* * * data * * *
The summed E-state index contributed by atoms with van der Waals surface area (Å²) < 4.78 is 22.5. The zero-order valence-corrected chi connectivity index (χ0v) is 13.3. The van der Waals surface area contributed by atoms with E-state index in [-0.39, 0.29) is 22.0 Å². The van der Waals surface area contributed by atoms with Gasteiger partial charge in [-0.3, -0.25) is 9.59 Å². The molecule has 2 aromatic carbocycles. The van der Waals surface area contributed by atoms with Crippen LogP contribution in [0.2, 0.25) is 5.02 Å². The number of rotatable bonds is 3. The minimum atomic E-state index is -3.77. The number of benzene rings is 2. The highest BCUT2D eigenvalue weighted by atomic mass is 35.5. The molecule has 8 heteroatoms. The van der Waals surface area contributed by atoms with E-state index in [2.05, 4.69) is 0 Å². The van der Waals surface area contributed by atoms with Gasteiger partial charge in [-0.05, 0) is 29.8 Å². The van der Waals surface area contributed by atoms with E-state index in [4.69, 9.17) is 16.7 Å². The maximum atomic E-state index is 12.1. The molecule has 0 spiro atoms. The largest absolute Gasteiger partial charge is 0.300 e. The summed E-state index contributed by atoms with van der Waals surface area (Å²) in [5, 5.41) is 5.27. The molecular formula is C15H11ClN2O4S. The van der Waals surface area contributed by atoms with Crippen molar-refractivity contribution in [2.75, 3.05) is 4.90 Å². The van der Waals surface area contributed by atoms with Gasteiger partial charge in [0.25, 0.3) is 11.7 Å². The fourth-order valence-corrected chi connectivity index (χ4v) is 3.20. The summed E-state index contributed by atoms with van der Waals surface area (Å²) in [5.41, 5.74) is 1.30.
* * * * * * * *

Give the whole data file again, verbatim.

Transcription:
The summed E-state index contributed by atoms with van der Waals surface area (Å²) < 4.78 is 22.5. The zero-order valence-corrected chi connectivity index (χ0v) is 13.3. The van der Waals surface area contributed by atoms with E-state index in [-0.39, 0.29) is 22.0 Å². The van der Waals surface area contributed by atoms with Gasteiger partial charge in [-0.3, -0.25) is 9.59 Å². The molecule has 2 aromatic carbocycles. The van der Waals surface area contributed by atoms with Crippen LogP contribution in [0.2, 0.25) is 5.02 Å². The number of rotatable bonds is 3. The minimum atomic E-state index is -3.77. The number of benzene rings is 2. The highest BCUT2D eigenvalue weighted by atomic mass is 35.5. The molecule has 8 heteroatoms. The van der Waals surface area contributed by atoms with E-state index in [2.05, 4.69) is 0 Å². The van der Waals surface area contributed by atoms with Gasteiger partial charge in [-0.05, 0) is 29.8 Å². The van der Waals surface area contributed by atoms with E-state index in [4.69, 9.17) is 16.7 Å². The maximum atomic E-state index is 12.1. The molecule has 0 spiro atoms. The largest absolute Gasteiger partial charge is 0.300 e. The summed E-state index contributed by atoms with van der Waals surface area (Å²) in [5, 5.41) is 5.27. The molecular formula is C15H11ClN2O4S. The van der Waals surface area contributed by atoms with Crippen molar-refractivity contribution in [2.75, 3.05) is 4.90 Å². The van der Waals surface area contributed by atoms with Gasteiger partial charge in [0.25, 0.3) is 11.7 Å². The fourth-order valence-corrected chi connectivity index (χ4v) is 3.20. The summed E-state index contributed by atoms with van der Waals surface area (Å²) in [5.41, 5.74) is 1.30.